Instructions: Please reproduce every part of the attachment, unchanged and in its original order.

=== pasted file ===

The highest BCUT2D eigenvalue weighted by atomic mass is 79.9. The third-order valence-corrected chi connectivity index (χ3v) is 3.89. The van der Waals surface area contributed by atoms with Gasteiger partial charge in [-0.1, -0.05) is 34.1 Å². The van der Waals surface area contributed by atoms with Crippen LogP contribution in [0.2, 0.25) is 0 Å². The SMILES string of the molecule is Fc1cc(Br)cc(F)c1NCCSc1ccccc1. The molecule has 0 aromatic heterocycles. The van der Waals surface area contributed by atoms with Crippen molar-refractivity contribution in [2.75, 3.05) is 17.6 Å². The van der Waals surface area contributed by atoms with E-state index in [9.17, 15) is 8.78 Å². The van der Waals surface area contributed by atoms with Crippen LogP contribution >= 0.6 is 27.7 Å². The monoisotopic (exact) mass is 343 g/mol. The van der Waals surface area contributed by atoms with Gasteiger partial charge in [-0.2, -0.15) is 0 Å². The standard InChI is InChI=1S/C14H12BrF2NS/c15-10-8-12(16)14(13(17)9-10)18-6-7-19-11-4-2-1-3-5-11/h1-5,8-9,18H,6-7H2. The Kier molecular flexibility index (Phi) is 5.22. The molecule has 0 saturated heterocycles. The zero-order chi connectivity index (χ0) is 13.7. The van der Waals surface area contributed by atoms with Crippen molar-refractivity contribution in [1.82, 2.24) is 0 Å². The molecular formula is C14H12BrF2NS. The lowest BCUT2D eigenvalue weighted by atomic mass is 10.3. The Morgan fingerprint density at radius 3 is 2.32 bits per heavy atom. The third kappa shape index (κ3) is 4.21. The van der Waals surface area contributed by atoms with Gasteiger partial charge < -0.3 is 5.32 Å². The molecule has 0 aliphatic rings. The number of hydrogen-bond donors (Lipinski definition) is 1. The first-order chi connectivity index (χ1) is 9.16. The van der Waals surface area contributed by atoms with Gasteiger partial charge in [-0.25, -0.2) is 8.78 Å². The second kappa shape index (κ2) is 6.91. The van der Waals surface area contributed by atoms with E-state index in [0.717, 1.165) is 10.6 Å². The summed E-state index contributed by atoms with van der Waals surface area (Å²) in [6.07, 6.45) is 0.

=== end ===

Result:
The highest BCUT2D eigenvalue weighted by atomic mass is 79.9. The third-order valence-corrected chi connectivity index (χ3v) is 3.89. The van der Waals surface area contributed by atoms with Gasteiger partial charge in [-0.1, -0.05) is 34.1 Å². The van der Waals surface area contributed by atoms with Crippen LogP contribution in [0.2, 0.25) is 0 Å². The SMILES string of the molecule is Fc1cc(Br)cc(F)c1NCCSc1ccccc1. The molecule has 0 aromatic heterocycles. The van der Waals surface area contributed by atoms with Crippen molar-refractivity contribution in [2.75, 3.05) is 17.6 Å². The van der Waals surface area contributed by atoms with E-state index in [9.17, 15) is 8.78 Å². The van der Waals surface area contributed by atoms with Crippen LogP contribution >= 0.6 is 27.7 Å². The monoisotopic (exact) mass is 343 g/mol. The van der Waals surface area contributed by atoms with Gasteiger partial charge in [-0.2, -0.15) is 0 Å². The standard InChI is InChI=1S/C14H12BrF2NS/c15-10-8-12(16)14(13(17)9-10)18-6-7-19-11-4-2-1-3-5-11/h1-5,8-9,18H,6-7H2. The Kier molecular flexibility index (Phi) is 5.22. The molecule has 0 saturated heterocycles. The zero-order chi connectivity index (χ0) is 13.7. The van der Waals surface area contributed by atoms with Crippen molar-refractivity contribution in [1.82, 2.24) is 0 Å². The molecular formula is C14H12BrF2NS. The lowest BCUT2D eigenvalue weighted by atomic mass is 10.3. The Morgan fingerprint density at radius 3 is 2.32 bits per heavy atom. The third kappa shape index (κ3) is 4.21. The van der Waals surface area contributed by atoms with Gasteiger partial charge < -0.3 is 5.32 Å². The molecule has 0 aliphatic rings. The number of hydrogen-bond donors (Lipinski definition) is 1. The first-order chi connectivity index (χ1) is 9.16. The van der Waals surface area contributed by atoms with Gasteiger partial charge in [-0.25, -0.2) is 8.78 Å². The second kappa shape index (κ2) is 6.91. The van der Waals surface area contributed by atoms with E-state index in [0.717, 1.165) is 10.6 Å². The summed E-state index contributed by atoms with van der Waals surface area (Å²) in [6.07, 6.45) is 0.